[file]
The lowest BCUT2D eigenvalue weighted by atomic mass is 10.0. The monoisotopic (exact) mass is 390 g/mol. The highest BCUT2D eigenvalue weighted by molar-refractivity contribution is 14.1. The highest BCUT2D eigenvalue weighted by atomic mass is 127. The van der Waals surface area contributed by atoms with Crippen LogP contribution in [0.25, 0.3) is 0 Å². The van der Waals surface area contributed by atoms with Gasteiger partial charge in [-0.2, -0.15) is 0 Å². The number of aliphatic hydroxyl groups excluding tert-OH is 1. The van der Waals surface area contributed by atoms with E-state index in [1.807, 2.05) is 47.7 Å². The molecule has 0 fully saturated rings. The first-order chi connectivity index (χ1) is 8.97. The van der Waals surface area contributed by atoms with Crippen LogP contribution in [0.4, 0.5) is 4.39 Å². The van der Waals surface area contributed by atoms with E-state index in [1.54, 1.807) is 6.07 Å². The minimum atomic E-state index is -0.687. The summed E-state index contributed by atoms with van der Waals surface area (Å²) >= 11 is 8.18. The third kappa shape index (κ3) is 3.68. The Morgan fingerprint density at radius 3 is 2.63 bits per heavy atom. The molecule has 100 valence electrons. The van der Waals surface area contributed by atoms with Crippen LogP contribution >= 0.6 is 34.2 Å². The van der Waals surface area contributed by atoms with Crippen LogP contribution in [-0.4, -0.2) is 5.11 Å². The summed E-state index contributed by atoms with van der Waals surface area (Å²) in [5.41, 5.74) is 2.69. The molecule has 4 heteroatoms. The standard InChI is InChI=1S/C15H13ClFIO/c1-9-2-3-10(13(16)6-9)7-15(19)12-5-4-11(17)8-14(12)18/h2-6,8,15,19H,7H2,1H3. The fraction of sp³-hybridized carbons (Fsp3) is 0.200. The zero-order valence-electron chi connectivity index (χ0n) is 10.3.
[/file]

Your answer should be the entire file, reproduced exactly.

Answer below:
The lowest BCUT2D eigenvalue weighted by atomic mass is 10.0. The monoisotopic (exact) mass is 390 g/mol. The highest BCUT2D eigenvalue weighted by molar-refractivity contribution is 14.1. The highest BCUT2D eigenvalue weighted by atomic mass is 127. The van der Waals surface area contributed by atoms with Crippen LogP contribution in [0.25, 0.3) is 0 Å². The van der Waals surface area contributed by atoms with Gasteiger partial charge in [-0.2, -0.15) is 0 Å². The number of aliphatic hydroxyl groups excluding tert-OH is 1. The van der Waals surface area contributed by atoms with E-state index in [1.807, 2.05) is 47.7 Å². The molecule has 0 fully saturated rings. The first-order chi connectivity index (χ1) is 8.97. The van der Waals surface area contributed by atoms with Crippen LogP contribution in [0.4, 0.5) is 4.39 Å². The van der Waals surface area contributed by atoms with E-state index in [1.54, 1.807) is 6.07 Å². The minimum atomic E-state index is -0.687. The summed E-state index contributed by atoms with van der Waals surface area (Å²) >= 11 is 8.18. The third kappa shape index (κ3) is 3.68. The Morgan fingerprint density at radius 3 is 2.63 bits per heavy atom. The molecule has 100 valence electrons. The van der Waals surface area contributed by atoms with Crippen LogP contribution >= 0.6 is 34.2 Å². The van der Waals surface area contributed by atoms with Crippen LogP contribution in [-0.4, -0.2) is 5.11 Å². The summed E-state index contributed by atoms with van der Waals surface area (Å²) in [5.41, 5.74) is 2.69. The molecule has 4 heteroatoms. The standard InChI is InChI=1S/C15H13ClFIO/c1-9-2-3-10(13(16)6-9)7-15(19)12-5-4-11(17)8-14(12)18/h2-6,8,15,19H,7H2,1H3. The fraction of sp³-hybridized carbons (Fsp3) is 0.200. The zero-order valence-electron chi connectivity index (χ0n) is 10.3.